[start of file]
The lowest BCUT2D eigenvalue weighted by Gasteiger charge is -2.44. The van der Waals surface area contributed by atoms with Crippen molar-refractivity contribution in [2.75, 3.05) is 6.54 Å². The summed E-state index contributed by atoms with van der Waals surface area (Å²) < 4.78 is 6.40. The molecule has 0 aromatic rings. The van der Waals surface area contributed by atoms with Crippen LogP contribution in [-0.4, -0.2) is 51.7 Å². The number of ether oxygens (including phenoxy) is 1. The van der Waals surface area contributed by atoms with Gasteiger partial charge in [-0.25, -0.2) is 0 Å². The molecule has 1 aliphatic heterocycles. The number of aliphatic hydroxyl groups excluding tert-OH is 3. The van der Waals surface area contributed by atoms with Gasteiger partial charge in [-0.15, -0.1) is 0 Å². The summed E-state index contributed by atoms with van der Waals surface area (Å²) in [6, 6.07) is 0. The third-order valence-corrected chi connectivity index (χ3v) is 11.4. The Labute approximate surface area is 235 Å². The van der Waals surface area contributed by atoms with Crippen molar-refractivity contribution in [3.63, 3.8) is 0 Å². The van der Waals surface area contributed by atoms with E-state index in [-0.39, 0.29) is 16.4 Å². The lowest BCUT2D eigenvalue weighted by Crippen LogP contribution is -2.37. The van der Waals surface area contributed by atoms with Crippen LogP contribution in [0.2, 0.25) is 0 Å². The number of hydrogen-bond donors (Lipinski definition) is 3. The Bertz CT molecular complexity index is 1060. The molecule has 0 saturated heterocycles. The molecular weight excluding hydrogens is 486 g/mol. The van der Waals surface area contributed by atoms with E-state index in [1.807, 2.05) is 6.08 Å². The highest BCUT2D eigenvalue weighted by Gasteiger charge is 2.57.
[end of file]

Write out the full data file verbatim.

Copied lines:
The lowest BCUT2D eigenvalue weighted by Gasteiger charge is -2.44. The van der Waals surface area contributed by atoms with Crippen molar-refractivity contribution in [2.75, 3.05) is 6.54 Å². The summed E-state index contributed by atoms with van der Waals surface area (Å²) < 4.78 is 6.40. The molecule has 0 aromatic rings. The van der Waals surface area contributed by atoms with Crippen LogP contribution in [-0.4, -0.2) is 51.7 Å². The number of ether oxygens (including phenoxy) is 1. The van der Waals surface area contributed by atoms with Gasteiger partial charge in [-0.25, -0.2) is 0 Å². The molecule has 1 aliphatic heterocycles. The number of aliphatic hydroxyl groups excluding tert-OH is 3. The van der Waals surface area contributed by atoms with Gasteiger partial charge in [-0.15, -0.1) is 0 Å². The summed E-state index contributed by atoms with van der Waals surface area (Å²) in [6, 6.07) is 0. The third-order valence-corrected chi connectivity index (χ3v) is 11.4. The Labute approximate surface area is 235 Å². The van der Waals surface area contributed by atoms with Crippen molar-refractivity contribution in [3.63, 3.8) is 0 Å². The van der Waals surface area contributed by atoms with E-state index in [-0.39, 0.29) is 16.4 Å². The lowest BCUT2D eigenvalue weighted by Crippen LogP contribution is -2.37. The van der Waals surface area contributed by atoms with Crippen LogP contribution in [0.2, 0.25) is 0 Å². The number of hydrogen-bond donors (Lipinski definition) is 3. The Bertz CT molecular complexity index is 1060. The molecule has 0 saturated heterocycles. The molecular weight excluding hydrogens is 486 g/mol. The van der Waals surface area contributed by atoms with E-state index in [1.807, 2.05) is 6.08 Å². The highest BCUT2D eigenvalue weighted by Gasteiger charge is 2.57.